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White Sox hand new contract to prospect Luis Robert

The White Sox continue their spending spree by exploiting Robert’s lack of leverage.

SiriusXM All-Star Futures Game Photo by Brace Hemmelgarn/Minnesota Twins/Getty Images

Baseball Prospectus had some great timing on Friday. They released their list of top prospects in the White Sox’ system the morning that reporters announced the extension to their top prospect, Luis Robert. The deal covers the entirety of his six-year rookie contract for $50 million, in addition to including two team options at $20 million per year.

It is no surprise that Robert topped BP’s list, and as baseball outlets start releasing their top prospect rankings for the entire league, you will likely see him in the top ten on several other lists. He is an incredible five-tool athlete who finally showed everyone what they believed he was capable of in 2019, where he slashed .328/.376/.624 across three levels.

One of the biggest knocks against Robert before last season was the lack of power, as he hit only three home runs over his first two minor league seasons total. Then he hit 32 homers in 2019. Half of that was over 223 plate appearances in Triple-A, though, where it is well known that the ball was just as juiced as it was in the majors. Still, he hit 16 HR in 328 PA over High-A and Double-A, and BP graded out his power as “plus,” — a vast improvement over the 30-grade power he showed previously.

There is some concern over how Robert’s hit tool will translate in the majors, and he has not shown great plate discipline either, walking only roughly five percent of the time in 2019. If he posts a sub-.300 OBP for awhile, he should still be able to get by thanks to his power, speed, and quality center field defense.

The White Sox’ deal with Robert is similar in situation to Eloy Jiménez, who also signed a slightly cheaper six-year deal with two team options before ever making a major league plate appearance. On the surface it might look like the White Sox are being generous with their highly touted prospects by taking on the risk of paying completely unproven talents, but as usual with major league franchises, they are acting in their own best interests.

To be fair, it is not like this was not a nice thing for the White Sox to do. There is obviously risk involved in guaranteeing that much money to someone who is unproven. If he turns out to be a bust, they won’t be able to cut him to minimize salary loss.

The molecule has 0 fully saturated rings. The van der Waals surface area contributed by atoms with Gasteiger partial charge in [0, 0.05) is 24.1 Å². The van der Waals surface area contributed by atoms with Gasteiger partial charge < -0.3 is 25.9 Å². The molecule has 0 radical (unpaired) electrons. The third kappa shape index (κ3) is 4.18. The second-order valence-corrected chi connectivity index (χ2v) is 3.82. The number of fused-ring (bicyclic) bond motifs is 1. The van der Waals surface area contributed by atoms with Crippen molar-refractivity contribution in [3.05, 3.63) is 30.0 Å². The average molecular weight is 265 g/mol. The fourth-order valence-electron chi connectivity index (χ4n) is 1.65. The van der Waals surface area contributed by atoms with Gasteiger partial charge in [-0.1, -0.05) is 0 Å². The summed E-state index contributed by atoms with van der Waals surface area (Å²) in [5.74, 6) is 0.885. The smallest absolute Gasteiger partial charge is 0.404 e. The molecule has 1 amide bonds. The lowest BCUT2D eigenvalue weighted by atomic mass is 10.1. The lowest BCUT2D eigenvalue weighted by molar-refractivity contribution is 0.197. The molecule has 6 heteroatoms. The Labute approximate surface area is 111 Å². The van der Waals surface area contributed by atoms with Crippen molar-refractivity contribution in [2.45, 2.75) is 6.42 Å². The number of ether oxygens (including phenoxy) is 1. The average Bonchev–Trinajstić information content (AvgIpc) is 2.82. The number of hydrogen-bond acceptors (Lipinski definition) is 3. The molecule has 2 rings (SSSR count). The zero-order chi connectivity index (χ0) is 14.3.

The White Sox could have simply done what teams always do: hold Robert down for a few weeks for reasons we all know are untrue so they can get that extra year of service time, just like their in-city rival Cubs did with Kris Bryant, and then pay him as little as possible while on his rookie contract. The thing is that the team options give the White Sox an extra year on top of the one they could get through service time manipulation, nor are they likely to end up paying much more money than if they had chosen to take their chances during his arbitration years.

While this does not rise to the grossly exploitative levels of the Ozzie Albies deal, it is still exploitative in that Robert had no leverage. If he could hit free agency right now, it would not surprise me if he got three times the amount the White Sox game him. Remember, he got a $26 million bonus just for signing with the team in the first place, before he even had a minor league at bat, let alone one in the major leagues. The deal is heavily back-loaded, but at an $8.3 million AAV, he will be worth the money if he becomes nothing more than a bench player, the likelihood of which is very low.

The White Sox really do not deserve a lot of credit here. This deal is much more likely to benefit them than it is to blow up in their faces. The players’ union needs to give young players more leverage in these negotiations so that teams will stop exploiting them. At least if Robert does not start the season with the major league club, we will know that it is for a legitimate reason.

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Luis Torres is a Featured Writer at Beyond the Box Score. He is a medicinal chemist by day, baseball analyst by night. You can follow him on Twitter at @Chemtorres21.